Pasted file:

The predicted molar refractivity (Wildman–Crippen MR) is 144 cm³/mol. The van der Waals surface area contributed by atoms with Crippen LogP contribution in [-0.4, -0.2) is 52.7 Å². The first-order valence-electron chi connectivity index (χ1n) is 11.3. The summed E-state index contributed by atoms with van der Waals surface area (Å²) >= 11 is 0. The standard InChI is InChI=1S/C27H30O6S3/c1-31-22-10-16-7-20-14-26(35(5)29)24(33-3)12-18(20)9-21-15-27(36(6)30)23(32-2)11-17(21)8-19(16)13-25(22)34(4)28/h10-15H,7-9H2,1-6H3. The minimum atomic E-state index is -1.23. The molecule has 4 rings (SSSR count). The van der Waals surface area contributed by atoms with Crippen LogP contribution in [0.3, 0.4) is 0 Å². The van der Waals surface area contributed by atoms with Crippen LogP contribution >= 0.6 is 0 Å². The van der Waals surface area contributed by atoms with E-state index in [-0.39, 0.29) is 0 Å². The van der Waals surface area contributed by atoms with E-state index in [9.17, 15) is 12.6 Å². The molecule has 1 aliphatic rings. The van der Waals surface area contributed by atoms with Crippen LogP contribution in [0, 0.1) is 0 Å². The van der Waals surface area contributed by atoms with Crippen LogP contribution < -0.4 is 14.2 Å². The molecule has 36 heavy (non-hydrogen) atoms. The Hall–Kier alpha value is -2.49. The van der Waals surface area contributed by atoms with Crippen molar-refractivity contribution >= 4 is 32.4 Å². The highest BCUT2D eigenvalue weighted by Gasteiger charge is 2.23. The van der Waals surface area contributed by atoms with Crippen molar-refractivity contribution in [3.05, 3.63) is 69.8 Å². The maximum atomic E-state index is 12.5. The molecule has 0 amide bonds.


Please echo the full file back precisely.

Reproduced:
The predicted molar refractivity (Wildman–Crippen MR) is 144 cm³/mol. The van der Waals surface area contributed by atoms with Crippen LogP contribution in [-0.4, -0.2) is 52.7 Å². The first-order valence-electron chi connectivity index (χ1n) is 11.3. The summed E-state index contributed by atoms with van der Waals surface area (Å²) >= 11 is 0. The standard InChI is InChI=1S/C27H30O6S3/c1-31-22-10-16-7-20-14-26(35(5)29)24(33-3)12-18(20)9-21-15-27(36(6)30)23(32-2)11-17(21)8-19(16)13-25(22)34(4)28/h10-15H,7-9H2,1-6H3. The minimum atomic E-state index is -1.23. The molecule has 4 rings (SSSR count). The van der Waals surface area contributed by atoms with Crippen LogP contribution in [0.3, 0.4) is 0 Å². The van der Waals surface area contributed by atoms with Crippen LogP contribution >= 0.6 is 0 Å². The van der Waals surface area contributed by atoms with E-state index in [-0.39, 0.29) is 0 Å². The van der Waals surface area contributed by atoms with E-state index in [9.17, 15) is 12.6 Å². The molecule has 1 aliphatic rings. The van der Waals surface area contributed by atoms with Crippen LogP contribution in [0, 0.1) is 0 Å². The van der Waals surface area contributed by atoms with Crippen LogP contribution < -0.4 is 14.2 Å². The molecule has 36 heavy (non-hydrogen) atoms. The Hall–Kier alpha value is -2.49. The van der Waals surface area contributed by atoms with Crippen molar-refractivity contribution >= 4 is 32.4 Å². The highest BCUT2D eigenvalue weighted by Gasteiger charge is 2.23. The van der Waals surface area contributed by atoms with Crippen molar-refractivity contribution in [3.05, 3.63) is 69.8 Å². The maximum atomic E-state index is 12.5. The molecule has 0 amide bonds.